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Produce on the Cheap: Local Farmers' Markets (Part 2)

Posted by Joan Salge Blake  May 2, 2013 12:17 PM

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Photo Source: USDA
This blog is Part 2 of a 2-part series about obtaining locally grown food to stretch your produce food dollar.    If you missed Part 1 focusing on growing a garden in your backyard for fresh produce on the cheap, click here.

This week’s blog will focus on utilizing local farms, farm stands, and farmers’ markets to stretch your food dollar.  According to the Northeast Organic Farming Association of Vermont (NOFA-VT), the number of farmers’ markets in the United States has more than tripled in the last 15 years.

As with a backyard vegetable garden, produce grown at a local farm will taste seasonally delicious as it is picked and sold at its peak.  From a savings standpoint, since the fruits and veggies have not incurred the additional fuel, shipping, and packaging costs to transport them great distances to be sold, these cost savings can be passed on to the consumer.

A study done at the Leopold Center for Sustainable Agriculture showed that the prices of produce at local farmers’ markets were the same, if not less, then those at local supermarkets.  Another study conducted by NOFA-VT showed that the majority of organic produce at nine farmers’ markets was less expensive than similar organic choices sold at local grocery stores. 

From an environmental cost standpoint, the carbon emissions associated with the transport of food from farm to supermarket can be substantial.  Greenhouse gases, which include the carbon dioxide and other gases released when fossil fuels are burned for energy, are an environmental concern.   The gases absorb and trap the heat in the air and re-radiate that heat downward, contributing to the trend in global warming.

The lettuce that you put in your grocery cart at the supermarket may have traveled 1,400 to 2,400 miles to reach you.  Thus, buying locally grown produce has environmental benefits, as the less your food travels, the less energy is being used, and less carbon dioxide gas emissions are being created in getting the food to you.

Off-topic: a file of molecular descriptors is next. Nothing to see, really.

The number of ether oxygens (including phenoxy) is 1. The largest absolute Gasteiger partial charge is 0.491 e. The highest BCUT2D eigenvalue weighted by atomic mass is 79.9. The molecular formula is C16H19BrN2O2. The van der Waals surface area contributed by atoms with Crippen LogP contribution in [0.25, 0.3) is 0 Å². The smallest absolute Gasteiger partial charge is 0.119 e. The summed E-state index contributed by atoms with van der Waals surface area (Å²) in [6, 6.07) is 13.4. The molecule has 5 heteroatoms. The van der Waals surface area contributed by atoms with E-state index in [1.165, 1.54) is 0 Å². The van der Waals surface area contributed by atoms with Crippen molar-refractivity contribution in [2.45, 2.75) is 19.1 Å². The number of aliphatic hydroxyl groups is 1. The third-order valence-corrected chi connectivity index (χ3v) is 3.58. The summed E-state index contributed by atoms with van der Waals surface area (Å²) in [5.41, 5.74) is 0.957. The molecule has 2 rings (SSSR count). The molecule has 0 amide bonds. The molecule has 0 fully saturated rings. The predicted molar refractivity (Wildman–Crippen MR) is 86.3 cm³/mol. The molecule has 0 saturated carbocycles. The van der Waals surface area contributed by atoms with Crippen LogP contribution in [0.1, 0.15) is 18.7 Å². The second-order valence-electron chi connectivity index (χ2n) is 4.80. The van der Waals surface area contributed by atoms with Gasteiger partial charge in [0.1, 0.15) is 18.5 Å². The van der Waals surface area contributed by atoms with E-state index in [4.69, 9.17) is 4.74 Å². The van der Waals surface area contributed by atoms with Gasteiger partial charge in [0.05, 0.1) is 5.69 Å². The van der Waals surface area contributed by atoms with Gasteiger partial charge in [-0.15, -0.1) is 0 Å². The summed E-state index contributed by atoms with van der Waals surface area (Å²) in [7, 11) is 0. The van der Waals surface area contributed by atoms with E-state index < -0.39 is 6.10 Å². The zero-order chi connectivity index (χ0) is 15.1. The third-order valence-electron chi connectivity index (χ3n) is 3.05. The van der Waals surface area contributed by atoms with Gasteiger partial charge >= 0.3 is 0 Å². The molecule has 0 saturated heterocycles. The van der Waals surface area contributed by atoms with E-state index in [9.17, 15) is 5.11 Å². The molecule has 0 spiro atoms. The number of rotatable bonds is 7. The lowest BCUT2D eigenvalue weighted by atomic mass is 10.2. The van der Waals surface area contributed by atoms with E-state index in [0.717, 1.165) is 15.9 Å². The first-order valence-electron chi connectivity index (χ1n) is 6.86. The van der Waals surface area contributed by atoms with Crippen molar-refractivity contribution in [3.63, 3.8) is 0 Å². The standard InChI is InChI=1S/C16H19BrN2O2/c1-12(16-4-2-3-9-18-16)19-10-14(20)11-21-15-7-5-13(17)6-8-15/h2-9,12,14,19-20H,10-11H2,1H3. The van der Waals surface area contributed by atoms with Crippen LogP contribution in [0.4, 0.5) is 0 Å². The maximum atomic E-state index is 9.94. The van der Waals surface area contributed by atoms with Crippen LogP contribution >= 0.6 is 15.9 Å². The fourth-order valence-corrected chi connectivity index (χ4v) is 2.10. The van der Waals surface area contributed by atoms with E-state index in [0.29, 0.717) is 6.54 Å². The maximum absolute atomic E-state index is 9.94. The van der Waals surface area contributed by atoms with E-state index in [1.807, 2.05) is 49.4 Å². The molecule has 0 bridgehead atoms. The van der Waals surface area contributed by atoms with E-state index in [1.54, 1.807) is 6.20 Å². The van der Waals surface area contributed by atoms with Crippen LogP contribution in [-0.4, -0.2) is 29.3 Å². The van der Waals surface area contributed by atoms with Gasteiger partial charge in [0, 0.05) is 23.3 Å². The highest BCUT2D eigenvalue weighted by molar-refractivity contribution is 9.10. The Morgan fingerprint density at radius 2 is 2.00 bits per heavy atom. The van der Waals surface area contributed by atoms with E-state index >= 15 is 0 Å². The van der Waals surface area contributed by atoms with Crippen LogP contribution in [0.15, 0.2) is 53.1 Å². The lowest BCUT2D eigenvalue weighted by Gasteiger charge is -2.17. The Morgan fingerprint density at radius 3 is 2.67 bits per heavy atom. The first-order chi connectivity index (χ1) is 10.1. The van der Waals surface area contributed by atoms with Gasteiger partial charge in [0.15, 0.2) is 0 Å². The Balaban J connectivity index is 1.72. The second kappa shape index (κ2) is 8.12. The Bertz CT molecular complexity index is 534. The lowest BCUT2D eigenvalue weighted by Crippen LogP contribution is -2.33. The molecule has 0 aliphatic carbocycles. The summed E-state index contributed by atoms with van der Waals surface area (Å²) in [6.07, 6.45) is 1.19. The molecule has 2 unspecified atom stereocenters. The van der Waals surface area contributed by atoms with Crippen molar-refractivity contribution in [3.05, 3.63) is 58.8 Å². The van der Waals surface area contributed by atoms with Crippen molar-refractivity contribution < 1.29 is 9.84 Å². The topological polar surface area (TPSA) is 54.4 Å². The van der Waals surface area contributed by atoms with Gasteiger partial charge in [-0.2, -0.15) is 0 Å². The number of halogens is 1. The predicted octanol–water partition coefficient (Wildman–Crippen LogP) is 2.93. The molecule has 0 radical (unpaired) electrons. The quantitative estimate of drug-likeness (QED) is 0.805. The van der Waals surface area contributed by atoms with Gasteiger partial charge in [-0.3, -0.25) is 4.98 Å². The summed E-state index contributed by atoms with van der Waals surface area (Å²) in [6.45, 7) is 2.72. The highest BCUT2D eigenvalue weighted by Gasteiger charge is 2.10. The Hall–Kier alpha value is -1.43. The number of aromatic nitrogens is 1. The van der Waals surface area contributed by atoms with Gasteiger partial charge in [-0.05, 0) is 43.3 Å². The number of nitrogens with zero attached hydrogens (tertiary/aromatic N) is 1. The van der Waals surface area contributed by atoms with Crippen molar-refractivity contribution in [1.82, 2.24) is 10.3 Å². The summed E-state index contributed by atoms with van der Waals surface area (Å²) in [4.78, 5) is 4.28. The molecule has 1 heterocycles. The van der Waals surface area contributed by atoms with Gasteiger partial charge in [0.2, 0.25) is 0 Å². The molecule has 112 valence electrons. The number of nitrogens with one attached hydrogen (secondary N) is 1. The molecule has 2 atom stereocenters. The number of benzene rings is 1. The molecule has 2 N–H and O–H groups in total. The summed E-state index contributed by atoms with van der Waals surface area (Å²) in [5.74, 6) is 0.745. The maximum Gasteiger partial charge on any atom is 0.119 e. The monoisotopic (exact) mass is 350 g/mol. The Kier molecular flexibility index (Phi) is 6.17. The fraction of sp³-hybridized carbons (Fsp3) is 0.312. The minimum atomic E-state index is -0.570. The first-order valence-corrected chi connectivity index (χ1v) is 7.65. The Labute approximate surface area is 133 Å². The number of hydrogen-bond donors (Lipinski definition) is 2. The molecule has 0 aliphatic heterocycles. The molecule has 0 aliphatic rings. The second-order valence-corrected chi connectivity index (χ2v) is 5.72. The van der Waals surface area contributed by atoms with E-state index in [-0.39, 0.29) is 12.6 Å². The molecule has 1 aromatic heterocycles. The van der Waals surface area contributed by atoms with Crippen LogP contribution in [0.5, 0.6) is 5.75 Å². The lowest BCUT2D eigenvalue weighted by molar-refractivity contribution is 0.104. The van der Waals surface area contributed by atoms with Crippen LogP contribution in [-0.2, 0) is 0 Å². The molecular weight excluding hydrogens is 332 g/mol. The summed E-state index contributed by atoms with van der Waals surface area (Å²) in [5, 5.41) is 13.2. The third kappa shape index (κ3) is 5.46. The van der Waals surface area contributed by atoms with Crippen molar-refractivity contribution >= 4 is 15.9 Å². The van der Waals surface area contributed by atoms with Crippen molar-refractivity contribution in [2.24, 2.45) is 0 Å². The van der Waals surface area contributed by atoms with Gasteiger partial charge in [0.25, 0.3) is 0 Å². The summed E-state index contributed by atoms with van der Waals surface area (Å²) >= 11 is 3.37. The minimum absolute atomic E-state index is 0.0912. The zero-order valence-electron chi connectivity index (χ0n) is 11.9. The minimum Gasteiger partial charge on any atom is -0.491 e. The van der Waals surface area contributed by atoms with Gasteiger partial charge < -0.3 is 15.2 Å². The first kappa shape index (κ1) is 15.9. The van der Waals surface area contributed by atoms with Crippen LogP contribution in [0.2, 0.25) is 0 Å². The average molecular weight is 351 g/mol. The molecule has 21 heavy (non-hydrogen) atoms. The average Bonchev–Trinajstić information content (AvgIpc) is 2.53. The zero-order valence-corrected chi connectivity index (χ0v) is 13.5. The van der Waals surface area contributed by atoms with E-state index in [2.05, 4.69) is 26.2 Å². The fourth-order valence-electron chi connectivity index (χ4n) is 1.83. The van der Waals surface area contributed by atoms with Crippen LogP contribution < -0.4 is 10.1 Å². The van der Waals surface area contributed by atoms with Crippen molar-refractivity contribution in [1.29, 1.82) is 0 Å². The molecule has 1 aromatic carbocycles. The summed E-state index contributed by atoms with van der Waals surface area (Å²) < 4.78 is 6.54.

To encourage more local farming, the USDA, through their Know Your Farmer, Know Your Food initiative, has made nearly $10 million in grants available for farmers’ markets, community supported agriculture, and road-side stands to help assist and expand opportunities for local farmers.   These funds and efforts can help make nutritious, affordable, and locally grown foods available in your community.  To help you find a local farmer’s market or farm stand near you, both the Local Harvest and Know Your Farmer, Know Your Farmer websites allow you to enter your zip code to find sellers in your area.

The following chart can also help you determine when your favorite produce will be locally in season so that you can plan your selections accordingly:

For produce on the cheap, it pays, both monetarily and environmentally, to buy local.

Where in your neighborhood do you buy locally grown produce on the cheap?  Please share your finds below.

                                       Follow Joan on Twitter at:  joansalgeblake
Originally published on the blog Nutrition and You!.
This blog is not written or edited by or the Boston Globe.
The author is solely responsible for the content.

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About the author

Joan Salge Blake, MS, RD, LDN, is a clinical associate professor and registered dietitian at Boston University in the Nutrition Program. Joan is the author of Nutrition &You, 2nd Edition, More »

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